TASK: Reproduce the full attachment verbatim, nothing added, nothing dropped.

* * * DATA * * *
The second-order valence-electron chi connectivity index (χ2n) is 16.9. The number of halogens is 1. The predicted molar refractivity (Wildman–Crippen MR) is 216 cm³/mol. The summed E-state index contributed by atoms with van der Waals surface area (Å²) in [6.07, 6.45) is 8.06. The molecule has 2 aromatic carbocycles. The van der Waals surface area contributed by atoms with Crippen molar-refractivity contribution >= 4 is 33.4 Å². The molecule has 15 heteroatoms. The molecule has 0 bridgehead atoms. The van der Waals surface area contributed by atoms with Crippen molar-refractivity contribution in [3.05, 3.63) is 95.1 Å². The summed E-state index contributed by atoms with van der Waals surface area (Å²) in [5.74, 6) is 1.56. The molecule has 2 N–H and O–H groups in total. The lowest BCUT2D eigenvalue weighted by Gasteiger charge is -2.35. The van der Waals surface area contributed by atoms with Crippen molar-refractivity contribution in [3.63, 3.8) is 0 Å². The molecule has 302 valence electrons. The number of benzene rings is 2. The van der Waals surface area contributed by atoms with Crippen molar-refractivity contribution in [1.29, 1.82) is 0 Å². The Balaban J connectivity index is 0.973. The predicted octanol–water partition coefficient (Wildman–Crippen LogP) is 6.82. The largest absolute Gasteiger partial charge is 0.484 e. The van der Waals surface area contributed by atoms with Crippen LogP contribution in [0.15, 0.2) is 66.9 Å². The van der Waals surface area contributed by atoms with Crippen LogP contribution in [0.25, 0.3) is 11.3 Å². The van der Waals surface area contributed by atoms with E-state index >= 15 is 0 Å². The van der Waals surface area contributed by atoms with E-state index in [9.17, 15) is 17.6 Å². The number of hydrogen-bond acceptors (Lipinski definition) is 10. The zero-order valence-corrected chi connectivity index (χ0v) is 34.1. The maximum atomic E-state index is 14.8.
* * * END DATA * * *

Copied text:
The second-order valence-electron chi connectivity index (χ2n) is 16.9. The number of halogens is 1. The predicted molar refractivity (Wildman–Crippen MR) is 216 cm³/mol. The summed E-state index contributed by atoms with van der Waals surface area (Å²) in [6.07, 6.45) is 8.06. The molecule has 2 aromatic carbocycles. The van der Waals surface area contributed by atoms with Crippen molar-refractivity contribution >= 4 is 33.4 Å². The molecule has 15 heteroatoms. The molecule has 0 bridgehead atoms. The van der Waals surface area contributed by atoms with Crippen molar-refractivity contribution in [3.05, 3.63) is 95.1 Å². The summed E-state index contributed by atoms with van der Waals surface area (Å²) in [5.74, 6) is 1.56. The molecule has 2 N–H and O–H groups in total. The lowest BCUT2D eigenvalue weighted by Gasteiger charge is -2.35. The van der Waals surface area contributed by atoms with Crippen molar-refractivity contribution in [3.63, 3.8) is 0 Å². The molecule has 302 valence electrons. The number of benzene rings is 2. The van der Waals surface area contributed by atoms with Crippen molar-refractivity contribution in [1.29, 1.82) is 0 Å². The Balaban J connectivity index is 0.973. The predicted octanol–water partition coefficient (Wildman–Crippen LogP) is 6.82. The largest absolute Gasteiger partial charge is 0.484 e. The van der Waals surface area contributed by atoms with Crippen LogP contribution in [0.15, 0.2) is 66.9 Å². The van der Waals surface area contributed by atoms with Crippen LogP contribution in [0.25, 0.3) is 11.3 Å². The van der Waals surface area contributed by atoms with E-state index >= 15 is 0 Å². The van der Waals surface area contributed by atoms with E-state index in [9.17, 15) is 17.6 Å². The number of hydrogen-bond acceptors (Lipinski definition) is 10. The zero-order valence-corrected chi connectivity index (χ0v) is 34.1. The maximum atomic E-state index is 14.8.